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The return of lockdown, equity market volatility and a Hollywood script of a US presidential election. Our director of investment strategy, Brad Holland, takes us through what happened last month from an investor perspective and gives us the outlook for domestic and global markets going forward. 

Financial markets seemed to be nervous again in October. That’s two straight months of weakness for equities. Can you give us some colour on that? 

Following on from a strong rebound through the third quarter, especially in tech stocks, which had that record August, we did see a downturn in both the US and the UK. The background to this – of course – is that this was coming off an incredibly strong rebound from the March Covid low. But as valuations returned to pre-Covid levels, markets began to ponder a number of variables.  

First, the spectre of new lockdowns that has now come to pass. Second, the evolution of policy stimulus to help economies through the Covid pandemic – pre–election posturing meant that further US fiscal stimulus has been delayed. Third, a vaccine for Covid – though this continues to be developed at a rapid pace we won’t see a global rollout in time for winter. And, finally of course, the US election.  

So, all these variables have accounted for blunting what was some very notable equity rises through the summer. 

For November though, we’ve already seen strong equity markets rallies; partly as a correction from the October drop; partly as the US election result proved to be less disruptive to company earnings and bond markets. More broadly though, the message from US and Chinese economic data has been solid, so there is good reason for some optimism.   

This week’s US election was a widely anticipated market event. Did it play out as expected?  

Before election day, markets were expecting one of two results: a very clear win for Democrats (the so called “blue wave”) or a very close race and a divided Congress.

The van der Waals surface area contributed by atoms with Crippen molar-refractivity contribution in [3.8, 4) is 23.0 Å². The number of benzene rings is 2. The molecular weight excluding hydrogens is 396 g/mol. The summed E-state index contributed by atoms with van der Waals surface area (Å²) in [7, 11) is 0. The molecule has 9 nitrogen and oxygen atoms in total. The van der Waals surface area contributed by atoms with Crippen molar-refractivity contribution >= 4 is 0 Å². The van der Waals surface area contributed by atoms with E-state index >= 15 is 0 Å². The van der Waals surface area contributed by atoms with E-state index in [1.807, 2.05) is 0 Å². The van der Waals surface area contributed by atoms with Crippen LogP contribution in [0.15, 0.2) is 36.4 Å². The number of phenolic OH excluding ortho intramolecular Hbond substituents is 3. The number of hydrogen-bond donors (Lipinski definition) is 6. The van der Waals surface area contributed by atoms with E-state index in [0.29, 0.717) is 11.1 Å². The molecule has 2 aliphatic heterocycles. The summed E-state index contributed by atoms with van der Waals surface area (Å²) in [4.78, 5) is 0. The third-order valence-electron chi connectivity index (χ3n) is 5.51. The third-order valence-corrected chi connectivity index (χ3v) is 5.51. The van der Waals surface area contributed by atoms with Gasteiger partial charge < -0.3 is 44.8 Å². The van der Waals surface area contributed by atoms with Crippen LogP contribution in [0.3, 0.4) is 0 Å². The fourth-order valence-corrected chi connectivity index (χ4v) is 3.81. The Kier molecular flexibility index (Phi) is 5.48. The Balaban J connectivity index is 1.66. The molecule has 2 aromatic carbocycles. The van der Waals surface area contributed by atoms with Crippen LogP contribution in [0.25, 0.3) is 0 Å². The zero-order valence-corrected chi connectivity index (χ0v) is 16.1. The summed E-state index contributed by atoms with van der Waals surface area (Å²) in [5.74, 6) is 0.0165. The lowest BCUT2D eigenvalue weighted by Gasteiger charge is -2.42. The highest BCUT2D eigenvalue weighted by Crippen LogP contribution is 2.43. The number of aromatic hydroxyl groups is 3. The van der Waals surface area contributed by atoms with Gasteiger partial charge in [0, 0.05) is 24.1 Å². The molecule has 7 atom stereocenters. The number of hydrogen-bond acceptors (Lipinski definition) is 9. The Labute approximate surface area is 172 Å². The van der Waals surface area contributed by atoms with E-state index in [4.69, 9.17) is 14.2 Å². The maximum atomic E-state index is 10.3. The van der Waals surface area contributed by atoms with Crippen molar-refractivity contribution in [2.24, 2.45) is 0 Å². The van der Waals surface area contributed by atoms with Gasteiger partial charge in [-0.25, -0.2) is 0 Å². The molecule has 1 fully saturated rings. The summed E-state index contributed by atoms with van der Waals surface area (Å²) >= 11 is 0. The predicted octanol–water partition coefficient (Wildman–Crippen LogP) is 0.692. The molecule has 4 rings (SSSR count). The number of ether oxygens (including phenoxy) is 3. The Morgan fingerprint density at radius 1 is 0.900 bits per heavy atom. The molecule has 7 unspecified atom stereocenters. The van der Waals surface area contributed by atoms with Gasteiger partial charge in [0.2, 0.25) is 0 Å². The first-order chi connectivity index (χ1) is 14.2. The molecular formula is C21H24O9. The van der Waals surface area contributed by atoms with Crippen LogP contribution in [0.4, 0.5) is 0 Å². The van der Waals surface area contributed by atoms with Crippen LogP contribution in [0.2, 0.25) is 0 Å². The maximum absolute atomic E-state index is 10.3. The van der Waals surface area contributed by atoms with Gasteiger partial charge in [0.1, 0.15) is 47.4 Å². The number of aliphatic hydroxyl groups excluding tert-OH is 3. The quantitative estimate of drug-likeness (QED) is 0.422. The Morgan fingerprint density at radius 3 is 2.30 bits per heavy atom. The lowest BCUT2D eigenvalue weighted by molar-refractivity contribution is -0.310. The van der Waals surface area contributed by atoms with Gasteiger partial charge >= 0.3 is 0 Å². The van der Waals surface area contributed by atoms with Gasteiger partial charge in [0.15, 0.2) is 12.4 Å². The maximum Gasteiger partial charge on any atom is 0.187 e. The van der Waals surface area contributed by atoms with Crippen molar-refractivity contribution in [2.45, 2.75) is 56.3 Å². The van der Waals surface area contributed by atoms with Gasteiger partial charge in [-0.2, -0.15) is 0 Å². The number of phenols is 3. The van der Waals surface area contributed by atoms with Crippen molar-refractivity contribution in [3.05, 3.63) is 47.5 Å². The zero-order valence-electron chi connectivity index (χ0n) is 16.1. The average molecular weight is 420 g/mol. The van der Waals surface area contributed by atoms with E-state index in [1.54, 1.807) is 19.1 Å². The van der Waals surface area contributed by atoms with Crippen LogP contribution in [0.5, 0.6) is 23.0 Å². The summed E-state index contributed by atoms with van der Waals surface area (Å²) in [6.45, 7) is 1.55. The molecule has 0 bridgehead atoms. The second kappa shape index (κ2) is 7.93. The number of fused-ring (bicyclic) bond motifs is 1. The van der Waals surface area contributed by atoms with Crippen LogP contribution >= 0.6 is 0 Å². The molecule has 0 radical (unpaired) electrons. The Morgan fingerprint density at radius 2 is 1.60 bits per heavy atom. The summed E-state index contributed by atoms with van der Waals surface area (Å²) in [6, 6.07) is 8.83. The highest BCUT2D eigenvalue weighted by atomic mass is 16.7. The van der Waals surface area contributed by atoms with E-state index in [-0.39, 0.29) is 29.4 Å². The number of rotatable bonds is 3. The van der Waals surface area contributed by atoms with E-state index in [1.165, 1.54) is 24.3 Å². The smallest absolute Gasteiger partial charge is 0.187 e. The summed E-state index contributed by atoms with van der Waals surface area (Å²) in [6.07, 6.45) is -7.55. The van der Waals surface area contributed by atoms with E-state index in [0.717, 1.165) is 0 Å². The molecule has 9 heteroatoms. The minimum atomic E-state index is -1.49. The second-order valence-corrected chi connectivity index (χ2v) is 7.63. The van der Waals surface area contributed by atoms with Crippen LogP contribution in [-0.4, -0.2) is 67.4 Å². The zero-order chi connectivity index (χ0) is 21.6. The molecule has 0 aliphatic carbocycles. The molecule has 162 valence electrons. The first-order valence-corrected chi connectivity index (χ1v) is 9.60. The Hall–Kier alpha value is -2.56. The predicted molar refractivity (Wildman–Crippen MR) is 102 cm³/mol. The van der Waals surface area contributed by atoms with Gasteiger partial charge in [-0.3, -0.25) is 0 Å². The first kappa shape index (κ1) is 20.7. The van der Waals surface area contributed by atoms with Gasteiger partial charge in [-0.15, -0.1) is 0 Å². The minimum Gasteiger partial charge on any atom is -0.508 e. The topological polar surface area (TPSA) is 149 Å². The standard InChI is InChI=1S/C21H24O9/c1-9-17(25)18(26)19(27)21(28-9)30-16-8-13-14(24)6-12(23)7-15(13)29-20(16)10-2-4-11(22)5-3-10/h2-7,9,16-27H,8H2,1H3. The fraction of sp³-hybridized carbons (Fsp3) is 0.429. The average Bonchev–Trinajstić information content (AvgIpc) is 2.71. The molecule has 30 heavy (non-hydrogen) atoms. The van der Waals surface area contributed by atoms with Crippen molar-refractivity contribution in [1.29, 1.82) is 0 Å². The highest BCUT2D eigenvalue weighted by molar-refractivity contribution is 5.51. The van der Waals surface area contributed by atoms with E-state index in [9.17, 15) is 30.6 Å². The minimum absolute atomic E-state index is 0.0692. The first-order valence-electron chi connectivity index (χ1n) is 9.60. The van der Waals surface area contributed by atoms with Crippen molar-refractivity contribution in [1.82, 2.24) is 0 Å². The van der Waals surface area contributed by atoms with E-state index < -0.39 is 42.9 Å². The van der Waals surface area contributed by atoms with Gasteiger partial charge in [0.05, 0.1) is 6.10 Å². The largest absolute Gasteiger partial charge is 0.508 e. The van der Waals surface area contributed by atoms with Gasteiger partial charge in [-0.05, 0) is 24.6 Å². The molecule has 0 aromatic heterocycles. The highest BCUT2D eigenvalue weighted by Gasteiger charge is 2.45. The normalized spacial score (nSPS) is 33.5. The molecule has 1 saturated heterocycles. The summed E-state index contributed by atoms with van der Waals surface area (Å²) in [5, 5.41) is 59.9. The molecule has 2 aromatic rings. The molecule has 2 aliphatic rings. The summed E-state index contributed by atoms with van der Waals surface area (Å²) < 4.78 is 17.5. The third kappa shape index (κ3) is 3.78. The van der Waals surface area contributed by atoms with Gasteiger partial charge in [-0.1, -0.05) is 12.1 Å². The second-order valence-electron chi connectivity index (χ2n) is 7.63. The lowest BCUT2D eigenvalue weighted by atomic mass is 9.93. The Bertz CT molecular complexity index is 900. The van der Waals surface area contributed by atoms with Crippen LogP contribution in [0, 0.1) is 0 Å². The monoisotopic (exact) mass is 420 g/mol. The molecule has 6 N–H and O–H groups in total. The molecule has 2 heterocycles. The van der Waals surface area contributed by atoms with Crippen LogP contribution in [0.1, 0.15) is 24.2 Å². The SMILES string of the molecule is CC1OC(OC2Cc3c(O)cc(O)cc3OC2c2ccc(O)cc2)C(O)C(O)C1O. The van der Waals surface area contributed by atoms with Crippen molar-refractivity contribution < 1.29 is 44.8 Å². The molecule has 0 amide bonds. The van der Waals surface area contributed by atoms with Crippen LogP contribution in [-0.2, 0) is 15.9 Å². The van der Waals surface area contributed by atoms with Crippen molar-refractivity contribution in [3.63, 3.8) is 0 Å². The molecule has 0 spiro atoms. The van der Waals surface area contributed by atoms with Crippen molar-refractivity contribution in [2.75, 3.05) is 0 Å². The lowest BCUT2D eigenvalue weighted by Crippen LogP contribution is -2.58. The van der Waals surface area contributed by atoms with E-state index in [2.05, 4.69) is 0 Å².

A stronger Democrat showing in pre-election polls led markets to anticipate the blue wave, bringing significant stimulus and a reset on the handling of Covid-19. As a result, equities rallied and bonds weakened. But the only poll that really matters is the election itself, and the outcome is close and a divided Congress looks set to continue. Postal votes are still being processed with Republican lawsuits aimed at minimising their impact. Concerns over Covid-19 have led to much higher postal voting in this election, with the widely held view that these are tilted in the Democrats’ favour – which is why Trump is fighting so hard in the courts.   

So, what does it all mean?   

The election shows the degree of division in the US. A likely split Congress means limited policy progress, at least until the mid-term elections in two years. Not great news for the passionate ideologue on either side, but perhaps comforting for the moderates.   

As to what a split Congress means for future US policy: 

  • Senate control matters: A narrow Republican Senate majority is unlikely to pass tax increases or large fiscal stimulus packages.  
  • A Democratic Senate would rubber stamp a larger package proposed by a Democratic Congress or a Biden White House.
  • Tech set to benefit from division: The regulatory risks faced by the tech sector are reduced in a divided congress.   

So, the US election is one uncertainty (almost) out of the way. What are we expecting the markets to focus on next?